E. coli B0013-2021HPA converted mixed sugars to ethanol in bioreactor

Ethanol fermentation performance of B0013-2021HPA on mixed sugars, from corncob hydrolysate for example, was further verified in a 7-l bioreactor with an initial 3 l working volume containing 300 ml of corncob hydrolysate for cell growth and additional 300 ml of corncob hydrolysate was supplemented for ethanol production. The results are summarized in Fig. 3 and Table 2. Significantly, B0013-2021HPA utilized xylose, galactose and arabinose for growth, while glucose was not consumed at all during the aerobic growth at 34 °C and utilization of glucose was initiated after temperature switch to 42 °C. After 12 h of fermentation at 42 °C, the total amount of 260.9 g mixed sugars, including residual glucose and xylose as well as mixed sugars from added corncob hydrolysate were converted to 127.7 g ethanol with the productivity of 4.06 g/(l·h) and sugar consumption rate of 8.28 g/(l·h) (Fig. 3a, Table 2). All these performances are significantly improved in comparison to those of B0013-1031HPA, whose ethanol productivity was 2.85 g/(l·h) and sugar consumption rate was 5.81 g/(l·h) (Fig. 3b, Table 2).
Figure 3
Fig. 3

Ethanol fermentation of E. coli B0013-2021HPA from corncob hydrolysate in a 7-l bioreactor. Pre-cultured cells of B0013-2021HPA (a) were inoculated into 3 l of modified M9 medium supplemented with 300 ml of corncob hydrolysate. Using a “two-phase-two-temperature” strategy as mentioned in “Methods”, cell growth phase was controlled at 34 °C under aerobic conditions and ethanol fermentation was conducted at 42 °C under oxygen-limited conditions. As for B0013-1031HPA (b), temperature was set at 37 °C, its optimal temperature, for the two phases. Solid circle: glucose; solid triangle: galactose; solid diamond: arabinose; solid square: xylose; triangle: ethanol; circle: cell mass; dotted arrow: temperature switching point (from 34 to 42 °C), 45 min ahead of transition to oxygen-limited condition; arrow: time point of addition of 300 ml of the corncob hydrolysate

Table 2

Consumption rates of sugars and ethanol productivity by B0013-2021HPA and B0013-1031HPA in a 7-l bioreactor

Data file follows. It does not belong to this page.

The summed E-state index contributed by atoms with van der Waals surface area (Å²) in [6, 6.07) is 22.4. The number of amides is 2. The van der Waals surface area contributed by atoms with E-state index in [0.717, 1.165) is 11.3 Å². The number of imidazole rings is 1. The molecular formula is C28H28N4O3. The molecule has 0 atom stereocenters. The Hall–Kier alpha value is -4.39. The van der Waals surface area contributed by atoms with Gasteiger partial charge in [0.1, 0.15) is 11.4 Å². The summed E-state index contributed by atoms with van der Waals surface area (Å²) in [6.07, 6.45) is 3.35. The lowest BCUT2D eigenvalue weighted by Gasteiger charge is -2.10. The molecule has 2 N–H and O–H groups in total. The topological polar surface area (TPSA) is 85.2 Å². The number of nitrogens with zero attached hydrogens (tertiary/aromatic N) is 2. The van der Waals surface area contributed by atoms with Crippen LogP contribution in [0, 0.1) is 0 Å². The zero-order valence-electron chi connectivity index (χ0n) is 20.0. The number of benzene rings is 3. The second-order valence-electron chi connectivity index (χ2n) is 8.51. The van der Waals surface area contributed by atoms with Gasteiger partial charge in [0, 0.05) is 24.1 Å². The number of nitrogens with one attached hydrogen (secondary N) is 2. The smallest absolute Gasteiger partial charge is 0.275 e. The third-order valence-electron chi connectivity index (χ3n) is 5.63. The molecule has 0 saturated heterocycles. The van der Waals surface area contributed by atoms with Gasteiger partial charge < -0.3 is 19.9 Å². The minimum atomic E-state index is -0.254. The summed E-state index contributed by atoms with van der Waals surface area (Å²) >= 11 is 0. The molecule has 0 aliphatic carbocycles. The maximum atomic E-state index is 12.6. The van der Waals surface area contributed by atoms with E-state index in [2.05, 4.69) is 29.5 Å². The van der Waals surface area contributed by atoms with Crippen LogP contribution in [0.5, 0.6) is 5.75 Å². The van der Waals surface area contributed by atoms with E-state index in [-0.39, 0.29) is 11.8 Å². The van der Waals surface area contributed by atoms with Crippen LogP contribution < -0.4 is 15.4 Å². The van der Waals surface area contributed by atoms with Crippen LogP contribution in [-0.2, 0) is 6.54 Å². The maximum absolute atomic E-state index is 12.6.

Consumption rate of sugarsa [g/(l·h)]

Productivity of ethanolb [g/(l·h)]

Whole process

Cell growth












a Consumption rate of sugars was calculated based on the sugars consumed during aerobic phase or fermentation phase

b Productivity of ethanol was calculated based on the time during fermentation phase

Lignocellulosic hydrolysate, such as corncob hydrolysate, comprises a mixture of sugars, mainly glucose and xylose [29, 30]. In E. coli and many other microorganisms, glucose is preferentially utilized and other sugars would be used only when glucose is nearly depleted due to CCR [8, 15]. To realize simultaneous utilization of pentose and hexose, previous work focused on development of engineered strains, including construction of catabolite repression mutant by mutation of ptsG to achieve simultaneous fermentation of mixed glucose, xylose and arabinose to ethanol with the yield of 0.45 g/g, the productivity of 0.75 g/(l·h) and sugar consumption rate of 1.31 g/(l·h) in 70 h [15]. Also, simultaneous consumption of mixed sugars was achieved by strain adaptation through substrate-selective inoculum preparation or late addition of saccharifying enzyme to delay releasing of glucose, resulting in maximum ethanol productivity of 0.72 g/(l·h) in 40 h and 0.78 g/(l·h) in 48 h, respectively, from corn stover hydrolysate by E. coli FBR5 [31].

Aerobic condition is considered to be more beneficial to utilization of xylose in E. coli [32, 33]. In this work, the metabolic inefficiency for ethanol production from mixed sugars in lignocellulosic hydrolysates was alternatively solved by switching off glucose utilization to allow growth of cells on xylose and other sugars but glucose during the aerobic cell growth phase and by switching on glucose utilization to enable efficient conversion of glucose and other sugars to ethanol.

Notably, sugars consumption patterns of our developed strain were different from other reports [15, 31, 3436]. This may probably due to the differences in genetic background among E. coli strains.


An alternative bioprocess for ethanol production from biomass was successfully developed using a strain genetically engineered to turn on or off glucose utilization in E. coli by a temperature switch, thus relieving the inhibition effect of glucose on utilization of other sugars. The glucose-utilization switched-off cells can preferentially utilize xylose and other sugars present in lignocellulosic hydrolysates for cell growth, while glucose-utilization switched-on cells can efficiently convert glucose and other sugars to ethanol during anaerobic stage for ethanol fermentation. Significantly, utilization efficiency of sugars in lignocellulosic hydrolysates was improved and so was the economic feasibility of ethanol production from biomass.


Authors’ contributions

ZW conceived the study. JS, KT and JW conducted the experiments. JS, KT, ZD, XL, KP, SS, BAP and ZW analyzed the data and prepare the manuscript. All authors read and approved the final manuscript.